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Iran Hands Writer 5-Year Prison Term for Translating Book Praising Syrian Kurdish Rebels After Trial Criticized as Unjust

Undated image of Iranian writer Arash Ganji, who was sentenced by a Tehran court in Dec. 2020 to an effective 5-year prison term for translating a book praising Syrian Kurdish militias, according to his lawyer in a VOA Persian interview. (VOA Persian)
Undated image of Iranian writer Arash Ganji, who was sentenced by a Tehran court in Dec. 2020 to an effective 5-year prison term for translating a book praising Syrian Kurdish militias, according to his lawyer in a VOA Persian interview. (VOA Persian)

An Iranian writer who produced a Farsi translation of a book praising Syrian Kurdish militias has been sentenced in Iran to an effective five-year prison term after a trial on security charges denounced as unjust by the man’s lawyer and by Iranian and American free speech advocates.

In a December 30 interview with VOA Persian from Tehran, lawyer Nasser Zarafshan said he received a notification that day of the sentencing of his client Arash Ganji by a Revolutionary Court in the Iranian capital. Two days earlier, the writer and translator had appeared in the courtroom for a trial on three charges of conspiring to harm Iran’s national security, being a member of an illegal group and spreading anti-government propaganda, the lawyer said.

Zarafshan said the charges related to Ganji’s work in producing a Farsi translation of a 2015 English-language book about U.S. and coalition-backed Syrian Kurdish militias who successfully defended the Syrian town of Kobani from an offensive launched by fighters of the Islamic State, also known as ISIS, the year before.

The book, titled A Small Key Can Open A Large Door: The Rojava Revolution, contains accounts of the Battle of Kobani from scholars and Syrian Kurdish fighters and was produced by an anonymous group of editors. Rojava is the name given by Kurdish nationalists to the Kurdish-populated regions of northern Syria administered by Kurdish militias after the outbreak of the Syrian civil war in 2011.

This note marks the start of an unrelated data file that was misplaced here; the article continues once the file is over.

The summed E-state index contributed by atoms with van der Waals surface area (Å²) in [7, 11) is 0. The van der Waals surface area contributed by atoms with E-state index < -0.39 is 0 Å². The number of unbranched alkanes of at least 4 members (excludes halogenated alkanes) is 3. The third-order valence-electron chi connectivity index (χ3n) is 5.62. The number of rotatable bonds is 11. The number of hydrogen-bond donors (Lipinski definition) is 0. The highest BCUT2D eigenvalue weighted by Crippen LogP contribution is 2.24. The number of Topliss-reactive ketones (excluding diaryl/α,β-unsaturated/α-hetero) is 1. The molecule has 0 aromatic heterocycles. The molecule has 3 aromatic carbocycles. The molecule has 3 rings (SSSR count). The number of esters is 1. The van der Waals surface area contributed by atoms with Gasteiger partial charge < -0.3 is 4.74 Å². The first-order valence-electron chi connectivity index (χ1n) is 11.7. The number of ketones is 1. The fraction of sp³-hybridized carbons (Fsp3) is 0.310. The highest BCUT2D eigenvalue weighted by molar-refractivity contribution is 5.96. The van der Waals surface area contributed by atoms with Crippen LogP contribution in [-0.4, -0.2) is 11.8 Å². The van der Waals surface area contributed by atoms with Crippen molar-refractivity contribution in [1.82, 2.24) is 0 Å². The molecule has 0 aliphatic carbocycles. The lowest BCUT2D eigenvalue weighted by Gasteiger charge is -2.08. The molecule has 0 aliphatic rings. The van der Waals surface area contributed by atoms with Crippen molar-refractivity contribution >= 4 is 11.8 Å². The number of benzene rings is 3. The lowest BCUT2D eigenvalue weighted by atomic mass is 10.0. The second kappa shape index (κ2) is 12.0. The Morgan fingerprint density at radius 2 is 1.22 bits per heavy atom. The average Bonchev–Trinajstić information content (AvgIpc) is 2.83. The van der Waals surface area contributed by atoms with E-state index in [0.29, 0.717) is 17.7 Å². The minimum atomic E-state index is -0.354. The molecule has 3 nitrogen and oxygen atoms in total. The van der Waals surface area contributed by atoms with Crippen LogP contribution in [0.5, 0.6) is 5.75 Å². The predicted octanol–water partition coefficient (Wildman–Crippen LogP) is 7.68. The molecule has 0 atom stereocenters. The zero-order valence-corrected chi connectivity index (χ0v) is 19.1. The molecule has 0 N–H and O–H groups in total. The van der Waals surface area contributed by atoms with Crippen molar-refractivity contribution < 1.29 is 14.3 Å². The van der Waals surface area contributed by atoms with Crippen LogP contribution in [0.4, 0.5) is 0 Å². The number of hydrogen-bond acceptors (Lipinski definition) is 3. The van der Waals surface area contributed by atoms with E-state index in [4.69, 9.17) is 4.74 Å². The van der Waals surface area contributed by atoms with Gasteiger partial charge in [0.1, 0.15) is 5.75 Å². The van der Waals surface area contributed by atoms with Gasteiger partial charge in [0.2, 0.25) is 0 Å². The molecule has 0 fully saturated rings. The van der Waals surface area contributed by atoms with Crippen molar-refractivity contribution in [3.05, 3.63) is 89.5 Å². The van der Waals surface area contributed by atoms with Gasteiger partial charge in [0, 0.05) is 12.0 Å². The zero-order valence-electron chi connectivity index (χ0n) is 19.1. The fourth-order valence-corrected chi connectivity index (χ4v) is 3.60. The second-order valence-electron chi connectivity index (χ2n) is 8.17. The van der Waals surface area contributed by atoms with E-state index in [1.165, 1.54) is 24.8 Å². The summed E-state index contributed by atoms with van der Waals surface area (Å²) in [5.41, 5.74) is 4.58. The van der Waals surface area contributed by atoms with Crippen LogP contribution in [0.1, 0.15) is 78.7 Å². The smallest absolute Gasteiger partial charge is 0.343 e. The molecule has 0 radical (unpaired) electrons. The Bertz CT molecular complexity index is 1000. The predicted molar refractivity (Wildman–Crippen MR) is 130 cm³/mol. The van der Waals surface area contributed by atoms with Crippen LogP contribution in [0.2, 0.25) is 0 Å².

Kurdish rebels also have fought a decades-long insurgency against Iran’s Islamist rulers, accused by many minority Iranian Kurds of neglecting and impoverishing the predominantly ethnic Kurdish northwestern regions of the country.

Zarafshan said Ganji received three prison sentences from Iranian judge Mohammad Reza Amouzad for translating the book about the Syrian Kurdish rebels: five years for conspiracy, five years for belonging to an illegal group and one year for propaganda.

Under Iranian law, Ganji would have to serve only the longest of the prison terms, five years, if they are upheld in the appeal stage of the judicial process. Zarafshan said he would move forward with an appeal against the prison sentences in the coming days.

Ganji has been free on bail at his home in Tehran as he awaits the final outcome of his trial. Authorities initially arrested him on December 22, 2019 and held him at Tehran’s Evin prison until releasing him on January 19, 2020 on a 450 million toman bail, equivalent to about $17,000 based on the unofficial exchange rate tracked by